The man­age­ment of sca­bies

The Punch - - AM BUSINESS - Trans­mis­sion Sca­bies

SCA­BIES, also known as “craw-craw”, is a com­mon skin disease in Nige­ria caused by the Sar­coptes sca­biei, a mite which lays its eggs and re­pro­duces un­der the sur­face of the skin. When the eggs hatch, mites crawl out onto the skin and make new bur­rows.

The mites pro­duce rashes (erup­tions) in cer­tain parts of the body. These rashes are so itchy they make the in­fested in­di­vid­u­als to scratch all the time. Chil­dren are com­monly af­fected. Sca­bies can af­fect adults as well. Males and fe­males are af­fected equally. The disease can be classed as a sex­u­ally trans­mit­ted in­fec­tion be­cause it can be spread through sex­ual con­tact.

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The in­cu­ba­tion pe­riod for sca­bies is usu­ally be­tween four and six weeks for first in­fec­tions. If you are re-in­fected, you may get symp­toms within a few days. Sca­bies is spread through di­rect skin-to-skin con­tact – non-sex­ual and sex­ual, sex­ual ac­tiv­ity, con­tact with tow­els un­der­cloth­ing or bed­ding of an in­fected per­son.

Over­crowd­ing is one of the im­por­tant fac­tors that cause the spread of sca­bies. In­di­vid­u­als in closed-up com­mu­ni­ties and in­sti­tu­tions, such as pris­ons, or­phan­ages, in­ter­nally dis­placed peo­ples camps and bar­racks are at high risk.

The disease can be lo­calised within a fam­ily unit, day care cen­tres and school dor­mi­to­ries. Shar­ing of blan­kets and clothes of in­fected in­di­vid­u­als are im­por­tant fac­tors that also en­cour­age the spread of sca­bies in our en­vi­ron­ment since the high en­vi­ron­men­tal tem­per­a­ture and hu­mid­ity can help the mites to sur­vive out­side the skin for at most three days.

Clin­i­cal man­i­fes­ta­tions

Sca­bies (mean­ing ‘to scratch’), is a con­di­tion pri­mar­ily char­ac­terised by in­tense itch­ing, which is usu­ally worse at night or af­ter a hot shower or bath. You may also see sil­very lines (bur­row mark­ings) un­der the skin. Itch­ing is no­ticed in be­tween the fingers, wrists, el­bows, shoul­ders, an­kles, un­der the breasts in women, gen­i­tal area in­clud­ing the scro­tum and pe­nis in males. The in­fected in­di­vid­ual will have scratch marks, small papules/pus­tules and raised/flat­tened bur­rows (home of the mites). Some­times, the ini­tial rash may get in­fected with bac­te­ria or in­crease in size to form nod­ules (bumps); as a re­sult of the in­di­vid­ual de­vel­op­ing al­ler­gic re­ac­tion to the mites.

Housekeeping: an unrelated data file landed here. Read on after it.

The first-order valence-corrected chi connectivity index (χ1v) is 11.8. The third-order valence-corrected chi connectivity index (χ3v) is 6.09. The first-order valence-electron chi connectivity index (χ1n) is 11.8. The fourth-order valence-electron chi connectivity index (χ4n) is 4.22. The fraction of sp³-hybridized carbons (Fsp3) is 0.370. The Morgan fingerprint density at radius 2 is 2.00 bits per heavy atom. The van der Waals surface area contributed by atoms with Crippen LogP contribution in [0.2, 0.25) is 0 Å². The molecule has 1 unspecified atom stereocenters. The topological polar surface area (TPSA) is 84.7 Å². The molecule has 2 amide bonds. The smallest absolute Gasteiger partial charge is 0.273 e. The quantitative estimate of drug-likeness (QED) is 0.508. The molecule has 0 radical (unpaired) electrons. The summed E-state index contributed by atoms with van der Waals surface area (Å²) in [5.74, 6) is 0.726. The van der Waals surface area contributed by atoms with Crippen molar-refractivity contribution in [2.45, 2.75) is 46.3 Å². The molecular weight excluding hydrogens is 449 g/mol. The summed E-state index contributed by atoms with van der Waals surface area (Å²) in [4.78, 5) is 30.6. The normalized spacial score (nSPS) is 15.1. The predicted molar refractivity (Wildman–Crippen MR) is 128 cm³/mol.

Treat­ment

Treat­ment in­cludes an­ti­s­ca­bies lo­tions, avoid­ing skin-to-skin con­tact with your sex­ual part­ner/s un­til treat­ment is com­pleted. Creams and lo­tions are bet­ter ab­sorbed af­ter a shower and towel dry­ing. Ap­ply a thin layer of the cream or lo­tion to your whole body sur­face, from the chin down.

A pas­try brush may make it eas­ier to ap­ply. If pos­si­ble, ask some­one else to ap­ply it for you. This will make sure your whole body sur­face is cov­ered. Avoid your eyes, nose and mouth. Pay par­tic­u­lar at­ten­tion to the ar­eas be­tween your fingers, un­der your nails, the soles of your feet and be­tween your but­tocks. Do not wash your hands af­ter treat­ment. Leave treat­ment on the body for 12 to 24 hours and then wash thor­oughly.

Peo­ple of­ten choose to ap­ply the cream in the evening and leave it on overnight. Re-ap­ply the cream to any area that has been washed within 12 to 24 hours. The treat­ment may need to be re­peated in a week’s time to kill re­cently hatched mites. If the pim­ples or spots be­come in­fected an­tibi­otics may be nec­es­sary.

Ways to get rid of sca­bies The best way to pre­vent get­ting sca­bies is to avoid di­rect skin-to-skin con­tact with an in­fected per­son. It’s also best to avoid wash cloth­ing or bed­ding that has been used by a per­son in­fested with sca­bies. The mites can live for 48 to 72 hours af­ter fall­ing off the body. So you need to take cer­tain pre­cau­tions to pre­vent re-in­fes­ta­tion.

Make sure to wash cloth­ing, bed­ding, tow­els and pil­lows in hot wa­ter that has reached boil­ing point (100 Cel­sius). You also need to iron clothes and un­der­wear with hot elec­tric iron. These items should then be dried in the dryer on very high heat for at least 10 to 30 min­utes or pressed with a hot elec­tric iron, bleach and hot wa­ter can also be used to clean other sur­faces that may con­tain sca­bies mites.

In con­clu­sion, the itch­ing from sca­bies of­ten lasts for up to four weeks af­ter suc­cess­ful treat­ment. Sca­bies is highly con­ta­gious. The sex­ual part­ners will also need treat­ment. Sex­ual in­ter­course is not al­lowed un­til the disease has been treated. The sex­ual part­ner/s should seek treat­ment.

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